A company that began three decades ago trading above a shop in Guisborough, east Cleveland, has become a trusted supplier of life-saving equipment to the largest submarine fleet in the world. Business correspondent Andy Richardson looks at the success of Analox and its founder, Alan Harbottle.

WHEN you are 70,000ft above the Earth’s surface or in the depths of the Atlantic, you need equipment that you can trust.

From its purpose-built premises in the small North Yorkshire market town of Stokesley, Analox has earned a global reputation as an authority in the design, manufacture and supply of specialist gas analysers, winning the business of clients ranging from record-breaking balloonists to the pub trade.

Alan Harbottle, the founder and creative force behind the company, has built a business that, during its lifetime, has earned the title North-East Exporter of the Year, Best Business Award, and this month was a nominated finalist at the Orange National Business Awards.

Mr Harbottle’s ingenuity and eye for a niche market has helped him grow a world-class business in his native North- East.

Supporting his entrepreneurial talents is Mark Lewis, who joined the business as managing director four years ago. If Mr Lewis brings a process and structure to the business, then Mr Harbottle remains its heart and soul.

After studying physics and chemistry, Mr Harbottle learnt the basics of international trade and shipping during his time working for an exporter supplying surgical equipment. That stood him in good stead when he began to develop his own empire.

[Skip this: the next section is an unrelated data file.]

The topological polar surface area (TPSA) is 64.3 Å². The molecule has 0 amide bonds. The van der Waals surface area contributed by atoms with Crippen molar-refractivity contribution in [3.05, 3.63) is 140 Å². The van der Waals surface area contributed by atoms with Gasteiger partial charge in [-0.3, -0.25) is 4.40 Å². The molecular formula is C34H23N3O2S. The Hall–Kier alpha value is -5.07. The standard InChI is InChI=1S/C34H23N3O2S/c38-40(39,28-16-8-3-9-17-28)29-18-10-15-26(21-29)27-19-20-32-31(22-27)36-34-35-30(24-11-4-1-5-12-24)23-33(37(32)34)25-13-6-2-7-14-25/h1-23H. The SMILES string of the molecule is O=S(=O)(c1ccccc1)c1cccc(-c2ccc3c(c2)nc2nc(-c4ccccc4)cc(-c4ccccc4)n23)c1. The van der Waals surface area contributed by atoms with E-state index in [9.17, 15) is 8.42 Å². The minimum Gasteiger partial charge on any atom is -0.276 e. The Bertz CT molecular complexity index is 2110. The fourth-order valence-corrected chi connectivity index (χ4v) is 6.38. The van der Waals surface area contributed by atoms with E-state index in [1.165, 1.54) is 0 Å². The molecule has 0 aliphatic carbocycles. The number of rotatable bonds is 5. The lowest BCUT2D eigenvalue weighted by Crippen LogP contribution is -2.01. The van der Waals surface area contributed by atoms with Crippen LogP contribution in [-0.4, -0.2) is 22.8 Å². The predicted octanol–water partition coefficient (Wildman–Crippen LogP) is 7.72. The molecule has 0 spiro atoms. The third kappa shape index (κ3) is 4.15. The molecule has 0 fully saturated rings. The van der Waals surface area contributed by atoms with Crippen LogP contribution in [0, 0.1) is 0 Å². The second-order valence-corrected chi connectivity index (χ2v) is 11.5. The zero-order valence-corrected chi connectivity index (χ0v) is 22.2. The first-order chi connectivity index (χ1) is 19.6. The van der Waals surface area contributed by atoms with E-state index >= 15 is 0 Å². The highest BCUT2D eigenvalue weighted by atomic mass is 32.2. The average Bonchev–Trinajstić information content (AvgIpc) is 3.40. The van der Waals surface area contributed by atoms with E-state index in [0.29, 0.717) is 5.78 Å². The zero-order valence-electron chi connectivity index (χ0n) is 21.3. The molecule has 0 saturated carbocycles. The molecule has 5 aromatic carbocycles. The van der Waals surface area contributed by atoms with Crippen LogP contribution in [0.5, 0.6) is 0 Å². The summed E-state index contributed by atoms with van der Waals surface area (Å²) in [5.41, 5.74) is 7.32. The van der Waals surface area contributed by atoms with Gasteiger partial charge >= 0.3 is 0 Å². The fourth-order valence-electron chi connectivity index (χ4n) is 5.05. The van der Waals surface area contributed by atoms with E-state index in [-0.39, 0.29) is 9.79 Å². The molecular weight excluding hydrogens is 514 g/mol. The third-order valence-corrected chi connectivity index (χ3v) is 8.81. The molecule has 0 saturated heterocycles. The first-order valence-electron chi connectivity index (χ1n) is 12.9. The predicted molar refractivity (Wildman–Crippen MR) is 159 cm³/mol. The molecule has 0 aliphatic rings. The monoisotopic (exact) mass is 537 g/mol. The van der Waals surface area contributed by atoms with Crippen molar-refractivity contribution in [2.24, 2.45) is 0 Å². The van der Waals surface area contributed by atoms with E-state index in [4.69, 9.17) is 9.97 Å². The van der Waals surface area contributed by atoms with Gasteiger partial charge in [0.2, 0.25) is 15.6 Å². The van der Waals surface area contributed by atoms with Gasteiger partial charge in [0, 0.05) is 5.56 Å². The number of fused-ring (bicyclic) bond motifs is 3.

On March 1, 1981, he purchased the gas detection division of Angus Fire Armour, creating Analox Sensor Technology, but, rather than continue supplying the firm’s US customers, he began to develop products for the commercial diving industry.

“I love the creative side of the business,”

said Mr Harbottle, whose hands-on approach to product development gave him his first major breakthrough when he co-designed an oxygen analyser that undercut the cost of rivals to such an extent that, within five years of its launch, the product had captured more than 80 per cent of the market.

Analox shareholders sold the business to Servomex in 1990, massively increasingly turnover, but Mr Harbottle took back full control in 1995.

Analox soon added the production of carbon dioxide (CO2) sensors to its portfolio, and the owner’s links with the licensing trade in Germany opened up a lucrative new market, using CO2 as a dispense gas in pubs. The new division helped Analox double in size.

A move into the sport diving market proved to be another shrewd decision.

Once again, Mr Harbottle developed a winning product and, by 2002, the company was the leading global supplier of nitrox diving cylinder analysers.

By 2006, the business had gone from employing eight people in Guisborough to a 15,000sq ft facility in Stokesley, with a staff of 50 workers generating £6m a year. Mr Harbottle realised that the scale of the business required some additional expertise.

“The development of products alongside identifying new market opportunities is my forte,” he says. “I would be the first to admit that I am not the strongest person in terms of business process and people management.